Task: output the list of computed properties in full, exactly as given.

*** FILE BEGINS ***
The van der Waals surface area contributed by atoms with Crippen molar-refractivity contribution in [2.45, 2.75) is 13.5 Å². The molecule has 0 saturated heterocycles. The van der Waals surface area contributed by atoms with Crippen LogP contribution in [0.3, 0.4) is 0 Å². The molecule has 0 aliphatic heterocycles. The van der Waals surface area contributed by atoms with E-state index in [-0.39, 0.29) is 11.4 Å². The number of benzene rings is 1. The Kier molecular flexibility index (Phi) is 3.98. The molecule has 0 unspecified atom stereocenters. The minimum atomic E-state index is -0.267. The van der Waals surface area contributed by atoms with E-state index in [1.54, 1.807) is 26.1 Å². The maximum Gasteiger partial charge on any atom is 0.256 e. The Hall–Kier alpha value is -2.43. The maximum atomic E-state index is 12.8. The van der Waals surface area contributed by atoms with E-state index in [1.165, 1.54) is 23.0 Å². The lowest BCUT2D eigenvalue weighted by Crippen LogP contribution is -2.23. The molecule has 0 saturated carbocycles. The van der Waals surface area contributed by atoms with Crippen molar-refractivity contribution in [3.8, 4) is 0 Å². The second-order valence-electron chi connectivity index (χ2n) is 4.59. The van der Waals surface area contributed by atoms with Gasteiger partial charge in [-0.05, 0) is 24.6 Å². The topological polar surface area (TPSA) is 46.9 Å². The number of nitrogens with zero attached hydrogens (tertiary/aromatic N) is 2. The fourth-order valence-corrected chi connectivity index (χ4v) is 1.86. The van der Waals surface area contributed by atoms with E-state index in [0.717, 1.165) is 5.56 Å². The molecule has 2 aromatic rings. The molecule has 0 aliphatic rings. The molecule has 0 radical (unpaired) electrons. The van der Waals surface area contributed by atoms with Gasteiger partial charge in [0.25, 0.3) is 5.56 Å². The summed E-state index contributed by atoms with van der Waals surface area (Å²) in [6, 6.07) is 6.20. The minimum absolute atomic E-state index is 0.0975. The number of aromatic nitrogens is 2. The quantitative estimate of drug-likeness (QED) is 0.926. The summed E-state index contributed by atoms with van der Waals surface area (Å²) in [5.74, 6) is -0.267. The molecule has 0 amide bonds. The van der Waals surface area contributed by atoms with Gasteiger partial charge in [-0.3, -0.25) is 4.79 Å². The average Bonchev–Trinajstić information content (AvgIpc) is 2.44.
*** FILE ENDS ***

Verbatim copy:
The van der Waals surface area contributed by atoms with Crippen molar-refractivity contribution in [2.45, 2.75) is 13.5 Å². The molecule has 0 saturated heterocycles. The van der Waals surface area contributed by atoms with Crippen LogP contribution in [0.3, 0.4) is 0 Å². The molecule has 0 aliphatic heterocycles. The van der Waals surface area contributed by atoms with E-state index in [-0.39, 0.29) is 11.4 Å². The number of benzene rings is 1. The Kier molecular flexibility index (Phi) is 3.98. The molecule has 0 unspecified atom stereocenters. The minimum atomic E-state index is -0.267. The van der Waals surface area contributed by atoms with E-state index in [1.54, 1.807) is 26.1 Å². The maximum Gasteiger partial charge on any atom is 0.256 e. The Hall–Kier alpha value is -2.43. The maximum atomic E-state index is 12.8. The van der Waals surface area contributed by atoms with E-state index in [1.165, 1.54) is 23.0 Å². The lowest BCUT2D eigenvalue weighted by Crippen LogP contribution is -2.23. The molecule has 0 saturated carbocycles. The van der Waals surface area contributed by atoms with Crippen molar-refractivity contribution in [3.8, 4) is 0 Å². The second-order valence-electron chi connectivity index (χ2n) is 4.59. The van der Waals surface area contributed by atoms with Gasteiger partial charge in [-0.05, 0) is 24.6 Å². The topological polar surface area (TPSA) is 46.9 Å². The number of nitrogens with zero attached hydrogens (tertiary/aromatic N) is 2. The fourth-order valence-corrected chi connectivity index (χ4v) is 1.86. The van der Waals surface area contributed by atoms with E-state index in [0.717, 1.165) is 5.56 Å². The molecule has 2 aromatic rings. The molecule has 0 aliphatic rings. The molecule has 0 radical (unpaired) electrons. The van der Waals surface area contributed by atoms with Gasteiger partial charge in [0.25, 0.3) is 5.56 Å². The summed E-state index contributed by atoms with van der Waals surface area (Å²) in [6, 6.07) is 6.20. The minimum absolute atomic E-state index is 0.0975. The number of aromatic nitrogens is 2. The quantitative estimate of drug-likeness (QED) is 0.926. The summed E-state index contributed by atoms with van der Waals surface area (Å²) in [5.74, 6) is -0.267. The molecule has 0 amide bonds. The van der Waals surface area contributed by atoms with Gasteiger partial charge in [-0.3, -0.25) is 4.79 Å². The average Bonchev–Trinajstić information content (AvgIpc) is 2.44.